But skepticism can also come from a pessimist perspective. This sort of doubt is present when we think things like “it won’t work,” “I won’t make it,” “I don’t see a future for it,” “I don’t believe in that method at all,” or “I don’t believe in myself.”

Here, one can perceive the connection between faith (or lack of faith) and energy. There will be no enthusiasm, motivation, or intention to act or move if there are doubts of this type in our minds. And if you force yourself, your mind will be in the way of your actions. You will feel it and sense you need to put more effort into doing activities.

To cultivate faith, we can look at the benefits of people who have practiced the Dharma with very positive results. Seeing people with such unshakable calm can inspire us to have the conviction to practice the Dharma.

Lack of mindfulness also affects energy

Sati, or mindfulness, plays a crucial role in managing energy. In Buddhism, when we talk about mindfulness, we are not just talking about bare attention. Instead, we talk about bearing in mind the right intentions, perspectives, and teachings. We pay attention to our experience to stop doing what harms us and do what is good for us. According to Buddhism, that is right mindfulness.

This faculty allows us to identify harmful states where we are losing energy. For example, if we cultivate thoughts of anger, the amount of energy we spend when nurturing an emotion as strong as anger is brutal. Sati helps us stop wasting valuable energy on harmful emotions.

To practice Sati, we need to distinguish between correct and incorrect behavior. Then, of course, someone else has to teach us how to make this distinction. But, now that we have these criteria, we are ready to pay attention to start making healthy adjustments.

You have to distribute energy

Concentration, or samadhi, plays a significant role in healthy energy management. A mind without concentration is a mind that is scattered, fragmented, restless, and prey to wrong thoughts or intense emotions. But when the mind is tamed, emotions and the body’s subtle energy calm down.

When the mind cultivates stillness by observing, say, the breath, consciousness expands. Awareness distributes energy throughout the body.

To cultivate concentration, you need to receive meditation instruction from a person who has mastered the practice of meditation. What you do is place your attention on an ordinary object, such as your breath, and learn to stay there. This process will eventually teach the mind to stop being scattered and thus achieve a state of deep concentration.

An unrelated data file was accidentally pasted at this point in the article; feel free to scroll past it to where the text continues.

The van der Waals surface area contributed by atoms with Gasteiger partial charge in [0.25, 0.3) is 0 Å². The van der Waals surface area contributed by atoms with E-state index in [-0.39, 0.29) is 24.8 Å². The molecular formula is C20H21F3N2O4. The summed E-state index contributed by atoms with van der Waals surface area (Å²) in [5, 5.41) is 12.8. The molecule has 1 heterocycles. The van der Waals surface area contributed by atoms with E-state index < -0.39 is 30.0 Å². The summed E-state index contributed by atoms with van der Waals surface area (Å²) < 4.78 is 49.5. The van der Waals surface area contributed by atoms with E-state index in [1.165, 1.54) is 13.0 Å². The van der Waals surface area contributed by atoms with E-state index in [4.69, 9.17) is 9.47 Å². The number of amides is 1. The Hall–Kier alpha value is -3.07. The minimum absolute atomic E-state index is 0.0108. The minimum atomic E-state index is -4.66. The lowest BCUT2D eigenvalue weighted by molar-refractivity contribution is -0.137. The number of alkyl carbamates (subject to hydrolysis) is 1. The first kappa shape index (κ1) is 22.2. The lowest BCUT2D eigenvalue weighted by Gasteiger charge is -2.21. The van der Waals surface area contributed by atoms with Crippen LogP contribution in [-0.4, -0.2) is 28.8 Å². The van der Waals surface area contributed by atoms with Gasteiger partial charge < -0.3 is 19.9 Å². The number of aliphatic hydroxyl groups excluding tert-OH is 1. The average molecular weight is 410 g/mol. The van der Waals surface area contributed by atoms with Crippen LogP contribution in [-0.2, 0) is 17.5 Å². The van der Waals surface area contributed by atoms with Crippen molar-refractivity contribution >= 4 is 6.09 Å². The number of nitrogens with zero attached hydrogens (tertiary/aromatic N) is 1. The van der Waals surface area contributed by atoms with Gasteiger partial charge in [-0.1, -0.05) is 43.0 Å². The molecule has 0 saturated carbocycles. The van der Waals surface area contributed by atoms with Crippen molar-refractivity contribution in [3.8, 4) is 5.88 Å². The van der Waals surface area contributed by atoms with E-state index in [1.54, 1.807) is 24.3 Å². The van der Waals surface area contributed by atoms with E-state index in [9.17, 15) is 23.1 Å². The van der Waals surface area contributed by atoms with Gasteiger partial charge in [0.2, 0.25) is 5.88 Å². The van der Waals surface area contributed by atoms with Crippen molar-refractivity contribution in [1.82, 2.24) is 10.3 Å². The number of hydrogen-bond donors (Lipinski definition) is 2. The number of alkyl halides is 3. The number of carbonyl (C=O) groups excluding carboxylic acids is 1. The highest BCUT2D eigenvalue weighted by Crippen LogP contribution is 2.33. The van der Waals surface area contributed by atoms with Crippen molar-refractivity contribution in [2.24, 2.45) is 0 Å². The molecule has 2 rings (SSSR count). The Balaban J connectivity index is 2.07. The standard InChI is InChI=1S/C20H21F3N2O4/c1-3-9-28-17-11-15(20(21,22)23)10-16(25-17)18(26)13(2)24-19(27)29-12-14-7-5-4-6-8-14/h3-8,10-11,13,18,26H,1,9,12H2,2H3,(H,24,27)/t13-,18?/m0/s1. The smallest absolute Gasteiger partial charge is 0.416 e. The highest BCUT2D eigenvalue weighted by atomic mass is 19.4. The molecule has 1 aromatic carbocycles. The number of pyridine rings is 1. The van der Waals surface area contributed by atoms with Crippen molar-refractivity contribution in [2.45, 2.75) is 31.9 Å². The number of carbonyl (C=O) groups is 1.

The release of energy

Finally, pañña or wisdom perfects the expression of energy. When we realize the truth of the dependent arising of all things, our mind awakens and opens entirely to all phenomena. This opening further “levels” the energy we perceive through our senses. Wisdom not only allows us to see where there are energetic blockages, but it also reveals the fundamental mistake we make, which forces us to distort our natural expression of energy.

Before having wisdom, we become attached to everything, we block everything, we cling to all emotions, and without a doubt, this makes us manage the energy of our mind and body in terrible ways.

Virya goes from one end to the other. Sometimes it is highly restless, and other times it is too inactive. Both extremes hurt us.

To cultivate wisdom, you need to understand the teachings of dependent arising conceptually. Things do not occur by themselves. They arise dependently. This arising implies that nothing has inherent existence, revealing an even deeper occurrence: the emptiness of reality. If nothing has inherent existence, everything is empty. But it is an emptiness that appears, that is here. It is an open space devoid of misconceptions about how things arise and exist.

In this open space of reality, awareness releases energy in all directions. But since nothing obstructs its path, nothing stops it, and therefore the energy is constant.

It is energy that flows free and balanced, without any obstruction.